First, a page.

There is national and international recognition of the importance of innovation, technology transfer, and entrepreneurship for sustained economic revival. With the decline of industrial research laboratories in the United States, research universities are being asked to play a central role in our knowledge-centered economy by the technology transfer of their discoveries, innovations, and inventions. In response to this challenge, innovation ecologies at and around universities are starting to change. However, the change has been slow and limited. The authors believe this can be attributed partially to a lack of change in incentives for the central stakeholder, the faculty member. The authors have taken the position that universities should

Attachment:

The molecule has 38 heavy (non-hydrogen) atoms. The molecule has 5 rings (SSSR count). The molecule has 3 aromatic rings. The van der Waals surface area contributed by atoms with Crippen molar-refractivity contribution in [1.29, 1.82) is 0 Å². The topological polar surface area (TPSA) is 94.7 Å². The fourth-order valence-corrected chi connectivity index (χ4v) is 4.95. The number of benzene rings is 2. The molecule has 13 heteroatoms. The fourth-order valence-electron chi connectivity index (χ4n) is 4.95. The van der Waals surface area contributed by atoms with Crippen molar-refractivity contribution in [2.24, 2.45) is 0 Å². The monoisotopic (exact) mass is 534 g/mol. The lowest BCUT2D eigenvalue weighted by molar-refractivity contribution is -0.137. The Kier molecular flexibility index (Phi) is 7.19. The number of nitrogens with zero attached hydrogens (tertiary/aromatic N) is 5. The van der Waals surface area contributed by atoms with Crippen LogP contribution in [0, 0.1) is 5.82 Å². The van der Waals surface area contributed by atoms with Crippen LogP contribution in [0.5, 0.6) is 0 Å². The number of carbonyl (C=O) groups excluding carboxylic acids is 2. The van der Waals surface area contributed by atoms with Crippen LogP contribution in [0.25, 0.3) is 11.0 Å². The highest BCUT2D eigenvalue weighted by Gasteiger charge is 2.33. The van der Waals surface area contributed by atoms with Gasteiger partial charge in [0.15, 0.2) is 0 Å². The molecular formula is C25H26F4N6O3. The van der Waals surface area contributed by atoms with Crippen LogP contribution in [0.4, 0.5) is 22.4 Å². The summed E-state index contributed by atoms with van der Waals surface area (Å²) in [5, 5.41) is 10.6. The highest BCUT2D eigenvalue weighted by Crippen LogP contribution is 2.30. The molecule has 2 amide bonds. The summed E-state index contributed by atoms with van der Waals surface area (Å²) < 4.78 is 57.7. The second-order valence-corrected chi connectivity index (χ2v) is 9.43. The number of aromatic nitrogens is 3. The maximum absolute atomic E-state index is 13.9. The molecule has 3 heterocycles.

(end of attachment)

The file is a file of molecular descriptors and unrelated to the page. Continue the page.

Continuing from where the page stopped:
expand their criteria to treat patents, licensing, and commercialization activity by faculty as an important consideration for merit, tenure, and career advancement, along with publishing, teaching, and service.This position is placed in a historical context with a look at the history of tenure in the United States, patents, and licensing at universities, the current status of university tenure and career advancement processes, and models for the future.